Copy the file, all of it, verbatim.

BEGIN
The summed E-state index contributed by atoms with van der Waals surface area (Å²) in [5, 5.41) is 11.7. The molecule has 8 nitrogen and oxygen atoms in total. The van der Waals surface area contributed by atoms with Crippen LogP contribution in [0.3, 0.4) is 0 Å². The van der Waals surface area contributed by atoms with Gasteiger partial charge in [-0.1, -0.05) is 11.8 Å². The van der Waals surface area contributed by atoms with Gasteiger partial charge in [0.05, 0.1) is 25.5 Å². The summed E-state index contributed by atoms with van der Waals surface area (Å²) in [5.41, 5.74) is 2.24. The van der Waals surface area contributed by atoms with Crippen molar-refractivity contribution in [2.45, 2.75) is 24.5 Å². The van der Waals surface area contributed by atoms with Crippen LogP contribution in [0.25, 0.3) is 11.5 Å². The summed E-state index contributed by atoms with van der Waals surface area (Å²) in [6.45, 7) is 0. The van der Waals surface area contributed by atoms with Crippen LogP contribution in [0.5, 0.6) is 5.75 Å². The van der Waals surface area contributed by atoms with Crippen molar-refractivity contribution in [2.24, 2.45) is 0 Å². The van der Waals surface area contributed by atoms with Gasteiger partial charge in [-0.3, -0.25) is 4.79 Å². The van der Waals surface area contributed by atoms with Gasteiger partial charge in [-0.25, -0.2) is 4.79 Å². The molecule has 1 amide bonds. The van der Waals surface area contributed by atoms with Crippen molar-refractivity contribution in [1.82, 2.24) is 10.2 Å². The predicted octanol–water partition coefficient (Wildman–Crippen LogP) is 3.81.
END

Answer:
The summed E-state index contributed by atoms with van der Waals surface area (Å²) in [5, 5.41) is 11.7. The molecule has 8 nitrogen and oxygen atoms in total. The van der Waals surface area contributed by atoms with Crippen LogP contribution in [0.3, 0.4) is 0 Å². The van der Waals surface area contributed by atoms with Gasteiger partial charge in [-0.1, -0.05) is 11.8 Å². The van der Waals surface area contributed by atoms with Gasteiger partial charge in [0.05, 0.1) is 25.5 Å². The summed E-state index contributed by atoms with van der Waals surface area (Å²) in [5.41, 5.74) is 2.24. The van der Waals surface area contributed by atoms with Crippen molar-refractivity contribution in [2.45, 2.75) is 24.5 Å². The van der Waals surface area contributed by atoms with Crippen LogP contribution in [0.25, 0.3) is 11.5 Å². The summed E-state index contributed by atoms with van der Waals surface area (Å²) in [6.45, 7) is 0. The van der Waals surface area contributed by atoms with Crippen LogP contribution in [0.5, 0.6) is 5.75 Å². The van der Waals surface area contributed by atoms with Crippen molar-refractivity contribution in [2.24, 2.45) is 0 Å². The van der Waals surface area contributed by atoms with Gasteiger partial charge in [-0.3, -0.25) is 4.79 Å². The van der Waals surface area contributed by atoms with Gasteiger partial charge in [-0.25, -0.2) is 4.79 Å². The molecule has 1 amide bonds. The van der Waals surface area contributed by atoms with Crippen molar-refractivity contribution in [1.82, 2.24) is 10.2 Å². The predicted octanol–water partition coefficient (Wildman–Crippen LogP) is 3.81.